How likely is it that Iran hands over Swedish gang leader Rawa Majid?

TT/The Local
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How likely is it that Iran hands over Swedish gang leader Rawa Majid?
Rouzbeh Parsi from the Swedish Institute of International Affairs. File photo: Fredrik Sandberg/TT

Reports that Swedish gang leader Rawa Majid, also known as the Kurdish Fox, has been captured in Iran, have yet to be confirmed. If they are true, however, it's by no means certain that he will be handed over to Sweden.


According to public broadcaster SVT, Rawa Majid, the leader of the Foxtrot gang, which is behind Sweden's most recent wave of gang violence, was arrested after showing fake ID at the Iranian border during a routine check.

"There are many ifs and buts when it comes to the way Iran will react to this," head of the Middle East and North Africa programme at the Swedish Institute of International Affairs, Rouzbeh Parsi, told TT newswire.

"There are two chief possibilities," Parsi explained. "The first one is that they suspect he is trying to enter the country in order to carry out some sort of criminal activity. In that case, they might hold on to him until they've figured that out."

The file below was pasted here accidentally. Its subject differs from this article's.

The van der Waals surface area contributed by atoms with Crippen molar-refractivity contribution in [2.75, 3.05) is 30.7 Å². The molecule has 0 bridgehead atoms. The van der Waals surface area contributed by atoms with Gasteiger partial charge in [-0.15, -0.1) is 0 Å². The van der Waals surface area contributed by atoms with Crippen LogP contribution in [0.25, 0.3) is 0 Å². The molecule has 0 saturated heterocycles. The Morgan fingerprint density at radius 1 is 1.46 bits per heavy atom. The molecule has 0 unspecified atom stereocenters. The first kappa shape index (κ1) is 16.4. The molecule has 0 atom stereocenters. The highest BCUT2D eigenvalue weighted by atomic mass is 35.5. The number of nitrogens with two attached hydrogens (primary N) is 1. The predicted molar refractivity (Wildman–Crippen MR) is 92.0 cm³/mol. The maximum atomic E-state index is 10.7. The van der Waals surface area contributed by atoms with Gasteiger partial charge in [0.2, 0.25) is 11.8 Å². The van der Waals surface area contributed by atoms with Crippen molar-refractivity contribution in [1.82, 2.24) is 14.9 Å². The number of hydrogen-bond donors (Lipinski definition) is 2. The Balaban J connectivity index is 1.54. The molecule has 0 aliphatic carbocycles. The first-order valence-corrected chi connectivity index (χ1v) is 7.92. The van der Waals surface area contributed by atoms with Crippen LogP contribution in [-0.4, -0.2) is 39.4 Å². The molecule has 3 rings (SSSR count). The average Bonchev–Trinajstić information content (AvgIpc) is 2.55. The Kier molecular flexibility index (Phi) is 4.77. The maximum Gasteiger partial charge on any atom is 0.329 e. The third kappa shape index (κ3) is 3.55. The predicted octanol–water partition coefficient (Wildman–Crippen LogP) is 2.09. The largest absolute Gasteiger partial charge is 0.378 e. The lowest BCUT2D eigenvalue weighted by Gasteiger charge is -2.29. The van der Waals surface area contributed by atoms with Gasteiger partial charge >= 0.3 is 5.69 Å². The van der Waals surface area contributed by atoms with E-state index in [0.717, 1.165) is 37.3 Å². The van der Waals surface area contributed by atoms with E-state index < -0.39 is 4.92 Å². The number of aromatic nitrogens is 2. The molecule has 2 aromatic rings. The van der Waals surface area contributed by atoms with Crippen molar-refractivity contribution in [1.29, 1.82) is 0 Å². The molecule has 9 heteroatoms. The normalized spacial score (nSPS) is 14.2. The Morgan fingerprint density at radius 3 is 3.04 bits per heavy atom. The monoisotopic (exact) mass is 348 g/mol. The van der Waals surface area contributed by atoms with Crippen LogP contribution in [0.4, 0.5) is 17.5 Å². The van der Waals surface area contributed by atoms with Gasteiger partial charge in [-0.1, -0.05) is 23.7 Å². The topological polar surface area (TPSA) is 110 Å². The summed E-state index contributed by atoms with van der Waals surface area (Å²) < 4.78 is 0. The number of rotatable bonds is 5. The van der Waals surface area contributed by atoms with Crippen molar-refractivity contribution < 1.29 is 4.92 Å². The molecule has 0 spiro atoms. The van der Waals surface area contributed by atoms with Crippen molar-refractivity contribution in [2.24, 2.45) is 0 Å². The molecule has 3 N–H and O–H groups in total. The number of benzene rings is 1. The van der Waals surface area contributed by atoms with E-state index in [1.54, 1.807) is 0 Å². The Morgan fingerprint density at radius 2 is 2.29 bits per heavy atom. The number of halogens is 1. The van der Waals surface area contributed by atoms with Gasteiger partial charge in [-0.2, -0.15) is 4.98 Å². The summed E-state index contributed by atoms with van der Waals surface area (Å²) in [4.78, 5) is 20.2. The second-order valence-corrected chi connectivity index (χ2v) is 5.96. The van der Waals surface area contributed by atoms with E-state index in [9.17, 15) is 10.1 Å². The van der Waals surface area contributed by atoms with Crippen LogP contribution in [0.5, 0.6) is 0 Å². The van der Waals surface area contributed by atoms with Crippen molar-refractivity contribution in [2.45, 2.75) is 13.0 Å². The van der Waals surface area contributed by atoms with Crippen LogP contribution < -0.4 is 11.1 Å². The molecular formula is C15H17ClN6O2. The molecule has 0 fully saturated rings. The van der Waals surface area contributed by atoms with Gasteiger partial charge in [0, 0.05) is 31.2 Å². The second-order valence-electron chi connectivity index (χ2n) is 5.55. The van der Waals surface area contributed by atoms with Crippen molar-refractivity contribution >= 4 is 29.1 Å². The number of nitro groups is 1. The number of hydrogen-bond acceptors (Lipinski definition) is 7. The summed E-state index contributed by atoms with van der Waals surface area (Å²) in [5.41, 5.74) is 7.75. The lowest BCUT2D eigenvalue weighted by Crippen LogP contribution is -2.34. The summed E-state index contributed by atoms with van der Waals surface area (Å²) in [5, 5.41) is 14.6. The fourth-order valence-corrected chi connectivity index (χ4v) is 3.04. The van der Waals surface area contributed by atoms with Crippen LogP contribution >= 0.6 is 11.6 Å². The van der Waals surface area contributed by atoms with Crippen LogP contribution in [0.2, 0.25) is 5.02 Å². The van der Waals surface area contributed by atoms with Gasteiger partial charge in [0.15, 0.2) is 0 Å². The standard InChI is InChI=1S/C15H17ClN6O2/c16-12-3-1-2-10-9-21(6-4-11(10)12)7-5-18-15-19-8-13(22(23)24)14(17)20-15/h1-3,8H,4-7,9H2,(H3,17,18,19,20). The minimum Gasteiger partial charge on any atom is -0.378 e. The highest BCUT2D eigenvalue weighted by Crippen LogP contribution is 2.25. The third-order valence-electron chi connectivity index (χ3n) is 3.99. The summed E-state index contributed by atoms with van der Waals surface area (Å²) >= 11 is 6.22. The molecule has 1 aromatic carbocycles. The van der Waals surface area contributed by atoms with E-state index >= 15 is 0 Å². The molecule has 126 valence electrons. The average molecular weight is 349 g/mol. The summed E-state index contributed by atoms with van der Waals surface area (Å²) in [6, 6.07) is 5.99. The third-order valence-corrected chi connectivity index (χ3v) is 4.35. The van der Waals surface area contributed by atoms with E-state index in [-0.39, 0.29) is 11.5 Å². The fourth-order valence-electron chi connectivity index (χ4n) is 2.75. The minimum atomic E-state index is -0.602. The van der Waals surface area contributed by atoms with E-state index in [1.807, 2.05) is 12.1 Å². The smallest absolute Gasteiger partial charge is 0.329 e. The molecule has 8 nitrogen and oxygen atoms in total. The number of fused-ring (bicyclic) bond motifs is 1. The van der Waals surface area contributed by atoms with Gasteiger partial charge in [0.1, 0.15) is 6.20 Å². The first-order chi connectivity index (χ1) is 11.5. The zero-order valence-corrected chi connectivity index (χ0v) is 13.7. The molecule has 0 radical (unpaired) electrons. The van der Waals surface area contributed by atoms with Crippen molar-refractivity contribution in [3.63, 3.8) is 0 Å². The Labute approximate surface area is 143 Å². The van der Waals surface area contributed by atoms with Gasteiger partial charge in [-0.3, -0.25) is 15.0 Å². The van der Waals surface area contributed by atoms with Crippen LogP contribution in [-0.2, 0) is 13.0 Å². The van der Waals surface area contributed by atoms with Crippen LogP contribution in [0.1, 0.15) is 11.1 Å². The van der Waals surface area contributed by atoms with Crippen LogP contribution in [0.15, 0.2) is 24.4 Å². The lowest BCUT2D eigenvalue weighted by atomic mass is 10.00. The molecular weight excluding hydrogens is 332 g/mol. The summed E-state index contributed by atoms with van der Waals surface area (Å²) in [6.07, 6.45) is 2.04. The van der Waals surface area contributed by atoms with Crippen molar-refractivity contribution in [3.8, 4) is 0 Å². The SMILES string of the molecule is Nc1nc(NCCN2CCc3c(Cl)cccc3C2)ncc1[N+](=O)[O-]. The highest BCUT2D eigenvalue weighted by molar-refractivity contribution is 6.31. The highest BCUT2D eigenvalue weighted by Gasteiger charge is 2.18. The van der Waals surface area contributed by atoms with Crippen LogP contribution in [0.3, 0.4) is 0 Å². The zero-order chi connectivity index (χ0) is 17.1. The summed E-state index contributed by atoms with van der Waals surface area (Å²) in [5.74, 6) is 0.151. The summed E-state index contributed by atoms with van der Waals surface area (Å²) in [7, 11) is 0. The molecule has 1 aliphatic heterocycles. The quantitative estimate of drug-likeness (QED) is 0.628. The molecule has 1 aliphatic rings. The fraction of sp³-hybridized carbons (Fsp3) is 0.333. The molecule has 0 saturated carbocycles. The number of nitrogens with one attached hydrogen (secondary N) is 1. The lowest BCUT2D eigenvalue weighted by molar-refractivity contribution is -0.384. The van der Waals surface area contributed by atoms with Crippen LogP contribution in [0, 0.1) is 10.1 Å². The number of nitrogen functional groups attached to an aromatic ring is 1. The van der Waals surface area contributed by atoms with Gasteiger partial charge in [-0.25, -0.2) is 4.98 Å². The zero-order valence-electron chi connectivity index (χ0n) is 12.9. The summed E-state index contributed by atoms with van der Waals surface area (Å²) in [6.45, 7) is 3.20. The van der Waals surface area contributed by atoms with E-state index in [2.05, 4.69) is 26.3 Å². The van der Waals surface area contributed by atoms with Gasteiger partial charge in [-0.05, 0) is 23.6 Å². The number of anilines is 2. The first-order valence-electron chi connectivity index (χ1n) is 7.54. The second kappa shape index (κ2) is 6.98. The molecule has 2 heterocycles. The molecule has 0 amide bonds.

"The second alternative is that they just see him as someone who's trying to escape from something and is attempting to enter the country illegally. In that case, the logical thing to do, as in many other countries, would be to send him back to wherever he came from, which in this case is probably Turkey."

Parsi believes the most probable outcome is that Majid is sent back to Turkey, as he holds Turkish citizenship.

"Unless Sweden says they want him. But as we don't have an extradition treaty with Iran, as far as I know, it's not that simple."

Parsi is not convinced that Iran is aware of who Majid is.

"It's hard to be sure, but I suspect they're not completely aware. It's possible that if they search for him, something will pop up, and in that case the question is whether they think this is a card they can use against Sweden or if they should send him back to Turkey," he said.


Iran's reaction in this situation also depends on how much Sweden wants Majid to be handed over.

"In that case, it would be more interesting for him."

"He's interesting for them if it gives them political leverage over Sweden, but he's not interesting for them otherwise. In that case, you'd need to look at whether there's a track record with Iran when it comes to normal criminal cases and whether there's any kind of cooperation there."

If that's the case, Majid could potentially be handed over to Sweden "straight away", as long as Turkey doesn't want him, Parsi said.

"If there's no track record then there's a risk that this gets stuck in the complicated relationship the two countries have with each other."


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